Too often I’ve left brainstorming sessions with a wad of post-it notes, but no real idea what any of them mean, and too many ideas to feel like I can do anything useful with them. Brainstorming is itself a process: step one is creating lots and lots of ideas free from constraints, but step two is to whittle these down and start to tease them out further. By narrowing down your ideas, you can focus on developing the strongest ones. Narrowing your ideas down to just a few gives you scope to tease out a few more details about the ideas and develop them further.
Letting go of ideas is hard, so how can we do it? Set some rules and limits, apply them in a fun way, and do so in an environment of trust. For example, at GovLab we created an interactive board-game for brainstorming, which we found helps to reduce and refine ideas by making it a fun (but rule-based!) exercise. Fostering psychological safety in a group is also a key factor for this – so that people understand that it is an idea that is being rejected, not the individual who came up with it. The team can foster productive friction, and critique and challenge ideas constructively.
Get in touch!
How do you feel about brainstorming? Do you love it or loathe it? What tips to you have for effective brainstorming and innovation?
GovLab is Deloitte’s public service innovation offering. We work with public service organisations across the globe to help them develop the mindset, skillset and toolkit to innovate.
What does that mean? It means we help public service organisations to build the strategy, organisation, and capabilities needed to innovate. We also get stuck-in, designing, building and launching innovations with public service organisations.
*More on psychological safety
- Psychological safety is a term used by organisational psychologists to describe “a shared belief held by members of a team that the team is safe for interpersonal risk-taking.” It’s a team with trust, mutual respect, and where team members are comfortable being themselves. Having strong psychological safety on a team has been shown to contribute to knowledge sharing, learning, and innovation on teams (Edmondson & Lei, 2014). There’s lots of great research out there on psychological safety which can be applied not just to your innovation processes, but across all your teams.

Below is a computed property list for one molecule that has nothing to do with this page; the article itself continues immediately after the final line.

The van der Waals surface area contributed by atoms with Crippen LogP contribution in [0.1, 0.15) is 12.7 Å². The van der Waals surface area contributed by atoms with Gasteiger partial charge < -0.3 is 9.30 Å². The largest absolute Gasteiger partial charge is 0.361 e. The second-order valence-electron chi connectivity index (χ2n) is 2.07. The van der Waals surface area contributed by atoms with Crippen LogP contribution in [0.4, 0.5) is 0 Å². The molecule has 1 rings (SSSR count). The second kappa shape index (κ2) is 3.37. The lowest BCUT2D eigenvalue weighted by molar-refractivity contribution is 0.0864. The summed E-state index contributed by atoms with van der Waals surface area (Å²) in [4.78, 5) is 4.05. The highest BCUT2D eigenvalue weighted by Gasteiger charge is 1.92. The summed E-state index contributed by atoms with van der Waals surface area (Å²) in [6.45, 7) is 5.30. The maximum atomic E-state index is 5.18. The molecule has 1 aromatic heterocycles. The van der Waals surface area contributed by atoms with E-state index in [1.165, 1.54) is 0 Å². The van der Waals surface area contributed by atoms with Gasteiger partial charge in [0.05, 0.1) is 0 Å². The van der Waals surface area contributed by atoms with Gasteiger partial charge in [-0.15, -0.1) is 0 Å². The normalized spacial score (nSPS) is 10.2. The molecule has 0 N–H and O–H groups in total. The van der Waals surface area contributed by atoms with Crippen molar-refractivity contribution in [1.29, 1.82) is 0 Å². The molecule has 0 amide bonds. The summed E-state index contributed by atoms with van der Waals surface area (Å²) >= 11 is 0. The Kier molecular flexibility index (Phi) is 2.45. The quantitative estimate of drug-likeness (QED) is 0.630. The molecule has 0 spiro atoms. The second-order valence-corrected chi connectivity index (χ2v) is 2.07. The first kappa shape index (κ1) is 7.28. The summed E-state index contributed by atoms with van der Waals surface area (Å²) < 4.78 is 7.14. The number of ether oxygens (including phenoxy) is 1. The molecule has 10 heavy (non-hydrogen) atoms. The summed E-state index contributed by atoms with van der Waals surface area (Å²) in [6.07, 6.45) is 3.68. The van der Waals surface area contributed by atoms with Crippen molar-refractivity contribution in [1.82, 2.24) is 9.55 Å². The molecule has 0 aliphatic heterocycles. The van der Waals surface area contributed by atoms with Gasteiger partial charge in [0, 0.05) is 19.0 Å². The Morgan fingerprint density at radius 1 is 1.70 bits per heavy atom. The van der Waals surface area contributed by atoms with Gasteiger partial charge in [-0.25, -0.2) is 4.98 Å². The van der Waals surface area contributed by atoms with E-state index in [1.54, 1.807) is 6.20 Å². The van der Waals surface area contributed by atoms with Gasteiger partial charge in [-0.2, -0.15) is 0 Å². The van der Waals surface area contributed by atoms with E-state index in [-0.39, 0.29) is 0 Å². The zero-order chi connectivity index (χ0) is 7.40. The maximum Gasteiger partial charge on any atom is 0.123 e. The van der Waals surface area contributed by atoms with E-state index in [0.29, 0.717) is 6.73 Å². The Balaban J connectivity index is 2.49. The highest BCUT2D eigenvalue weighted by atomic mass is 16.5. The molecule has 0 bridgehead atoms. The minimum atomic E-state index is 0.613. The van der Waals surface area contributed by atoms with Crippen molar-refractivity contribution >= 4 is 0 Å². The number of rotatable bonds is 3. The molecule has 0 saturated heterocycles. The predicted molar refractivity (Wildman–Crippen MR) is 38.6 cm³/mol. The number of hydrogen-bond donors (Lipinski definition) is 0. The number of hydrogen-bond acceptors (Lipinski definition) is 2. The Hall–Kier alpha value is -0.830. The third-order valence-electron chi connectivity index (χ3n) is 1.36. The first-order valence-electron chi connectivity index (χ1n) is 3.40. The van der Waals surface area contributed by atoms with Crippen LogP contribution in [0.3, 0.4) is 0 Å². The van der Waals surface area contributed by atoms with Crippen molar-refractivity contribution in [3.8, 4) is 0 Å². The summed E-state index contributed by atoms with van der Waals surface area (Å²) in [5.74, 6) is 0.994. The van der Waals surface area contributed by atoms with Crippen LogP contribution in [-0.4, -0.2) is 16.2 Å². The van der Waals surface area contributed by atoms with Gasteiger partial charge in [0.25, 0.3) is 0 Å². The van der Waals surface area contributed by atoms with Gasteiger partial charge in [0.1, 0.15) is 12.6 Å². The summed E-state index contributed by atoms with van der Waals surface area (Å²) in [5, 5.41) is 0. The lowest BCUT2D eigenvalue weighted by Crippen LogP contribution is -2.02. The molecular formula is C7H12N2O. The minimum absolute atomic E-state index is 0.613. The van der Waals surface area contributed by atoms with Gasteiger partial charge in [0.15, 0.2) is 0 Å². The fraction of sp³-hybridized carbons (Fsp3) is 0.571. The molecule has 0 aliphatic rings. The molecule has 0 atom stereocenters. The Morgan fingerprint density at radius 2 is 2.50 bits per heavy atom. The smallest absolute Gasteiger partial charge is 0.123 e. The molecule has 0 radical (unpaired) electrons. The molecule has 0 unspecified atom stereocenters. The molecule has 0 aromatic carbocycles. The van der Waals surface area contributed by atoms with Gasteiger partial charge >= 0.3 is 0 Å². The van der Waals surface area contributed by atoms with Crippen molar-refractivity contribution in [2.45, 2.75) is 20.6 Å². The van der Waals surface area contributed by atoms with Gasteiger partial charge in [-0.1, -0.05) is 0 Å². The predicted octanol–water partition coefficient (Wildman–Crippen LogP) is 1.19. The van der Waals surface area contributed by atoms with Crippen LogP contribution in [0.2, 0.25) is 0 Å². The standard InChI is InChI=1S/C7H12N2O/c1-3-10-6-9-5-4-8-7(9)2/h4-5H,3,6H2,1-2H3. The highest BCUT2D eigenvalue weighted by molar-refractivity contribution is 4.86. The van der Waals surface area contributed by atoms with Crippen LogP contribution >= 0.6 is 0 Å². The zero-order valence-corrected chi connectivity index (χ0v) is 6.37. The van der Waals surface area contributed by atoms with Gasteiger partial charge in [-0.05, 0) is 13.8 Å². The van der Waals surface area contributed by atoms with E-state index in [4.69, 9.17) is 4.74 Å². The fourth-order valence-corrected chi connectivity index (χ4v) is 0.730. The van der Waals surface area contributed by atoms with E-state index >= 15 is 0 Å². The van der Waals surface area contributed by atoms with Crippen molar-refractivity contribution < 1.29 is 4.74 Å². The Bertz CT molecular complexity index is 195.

- For more on psychological safety check out:
Interview with Amy Edmondson, the “inventor” of the concept of psychological safety: Harvard Business Review, (2019), “Creating Psychological Safety in the Workplace” available online at https://hbr.org/ideacast/2019/01/creating-psychological-safety-in-the-workplace.html [accessed 22 March 2019]
Understanding the theory and practice of psychological safety: Edmundson, A. & Lei, Z., (2014), “Psychological Safety: The History, Renaissance, and Future of an Interpersonal Construct”, Annual Review of Organizational Psychology and Organizational Behavior, Vol. 1:23-43, available online at https://www.annualreviews.org/doi/10.1146/annurev-orgpsych-031413-091305 [accessed 22 March 2019]
How to create psychological safety in your teams: Delizonna, L., (2017), “High-Performing Teams Need Psychological Safety. Here’s How to Create It”, Harvard Business Review, available online at https://hbr.org/2017/08/high-performing-teams-need-psychological-safety-heres-how-to-create-it [accessed 22 March 2019]
How to assess psychological safety: Edmondson, A., (1999), “Team Learning and Psychological Safety Survey”, available online at http://www.midss.org/content/team-learning-and-psychological-safety-survey [accessed 22 March 2019]